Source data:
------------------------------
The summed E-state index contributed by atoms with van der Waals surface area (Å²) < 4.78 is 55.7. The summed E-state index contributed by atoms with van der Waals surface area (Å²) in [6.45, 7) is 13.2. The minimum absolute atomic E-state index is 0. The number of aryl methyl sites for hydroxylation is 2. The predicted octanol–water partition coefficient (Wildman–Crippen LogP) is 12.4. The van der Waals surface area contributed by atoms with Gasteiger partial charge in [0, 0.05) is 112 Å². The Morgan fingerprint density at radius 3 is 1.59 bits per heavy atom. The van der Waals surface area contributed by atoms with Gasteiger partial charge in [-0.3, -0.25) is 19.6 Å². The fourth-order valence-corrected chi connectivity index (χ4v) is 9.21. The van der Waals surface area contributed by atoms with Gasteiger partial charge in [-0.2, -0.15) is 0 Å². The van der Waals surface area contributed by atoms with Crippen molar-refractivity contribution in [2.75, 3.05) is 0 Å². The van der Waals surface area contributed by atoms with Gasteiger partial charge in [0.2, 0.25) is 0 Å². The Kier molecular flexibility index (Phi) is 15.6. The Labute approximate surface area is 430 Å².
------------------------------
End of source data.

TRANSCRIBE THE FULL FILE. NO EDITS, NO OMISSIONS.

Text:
The summed E-state index contributed by atoms with van der Waals surface area (Å²) < 4.78 is 55.7. The summed E-state index contributed by atoms with van der Waals surface area (Å²) in [6.45, 7) is 13.2. The minimum absolute atomic E-state index is 0. The number of aryl methyl sites for hydroxylation is 2. The predicted octanol–water partition coefficient (Wildman–Crippen LogP) is 12.4. The van der Waals surface area contributed by atoms with Gasteiger partial charge in [0, 0.05) is 112 Å². The Morgan fingerprint density at radius 3 is 1.59 bits per heavy atom. The van der Waals surface area contributed by atoms with Gasteiger partial charge in [-0.3, -0.25) is 19.6 Å². The fourth-order valence-corrected chi connectivity index (χ4v) is 9.21. The van der Waals surface area contributed by atoms with Gasteiger partial charge in [-0.2, -0.15) is 0 Å². The van der Waals surface area contributed by atoms with Crippen molar-refractivity contribution in [2.75, 3.05) is 0 Å². The van der Waals surface area contributed by atoms with Gasteiger partial charge in [0.2, 0.25) is 0 Å². The Kier molecular flexibility index (Phi) is 15.6. The Labute approximate surface area is 430 Å².